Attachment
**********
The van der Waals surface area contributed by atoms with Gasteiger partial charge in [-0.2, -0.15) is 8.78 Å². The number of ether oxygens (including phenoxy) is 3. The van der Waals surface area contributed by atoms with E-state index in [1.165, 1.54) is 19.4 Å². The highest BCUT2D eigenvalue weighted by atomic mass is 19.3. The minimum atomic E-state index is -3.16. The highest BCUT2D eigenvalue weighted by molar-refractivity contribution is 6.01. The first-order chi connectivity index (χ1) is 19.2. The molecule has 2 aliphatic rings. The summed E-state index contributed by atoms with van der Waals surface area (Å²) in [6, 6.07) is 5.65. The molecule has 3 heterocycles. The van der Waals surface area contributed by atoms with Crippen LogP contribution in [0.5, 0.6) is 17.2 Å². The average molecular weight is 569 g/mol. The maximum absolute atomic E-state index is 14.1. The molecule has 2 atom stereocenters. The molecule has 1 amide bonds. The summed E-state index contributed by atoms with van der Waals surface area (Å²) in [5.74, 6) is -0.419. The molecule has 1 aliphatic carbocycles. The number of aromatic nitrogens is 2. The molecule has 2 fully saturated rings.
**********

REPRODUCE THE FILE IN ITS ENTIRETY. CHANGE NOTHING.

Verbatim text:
The van der Waals surface area contributed by atoms with Gasteiger partial charge in [-0.2, -0.15) is 8.78 Å². The number of ether oxygens (including phenoxy) is 3. The van der Waals surface area contributed by atoms with E-state index in [1.165, 1.54) is 19.4 Å². The highest BCUT2D eigenvalue weighted by atomic mass is 19.3. The minimum atomic E-state index is -3.16. The highest BCUT2D eigenvalue weighted by molar-refractivity contribution is 6.01. The first-order chi connectivity index (χ1) is 19.2. The molecule has 2 aliphatic rings. The summed E-state index contributed by atoms with van der Waals surface area (Å²) in [6, 6.07) is 5.65. The molecule has 3 heterocycles. The van der Waals surface area contributed by atoms with Crippen LogP contribution in [0.5, 0.6) is 17.2 Å². The average molecular weight is 569 g/mol. The maximum absolute atomic E-state index is 14.1. The molecule has 2 atom stereocenters. The molecule has 1 amide bonds. The summed E-state index contributed by atoms with van der Waals surface area (Å²) in [5.74, 6) is -0.419. The molecule has 1 aliphatic carbocycles. The number of aromatic nitrogens is 2. The molecule has 2 fully saturated rings.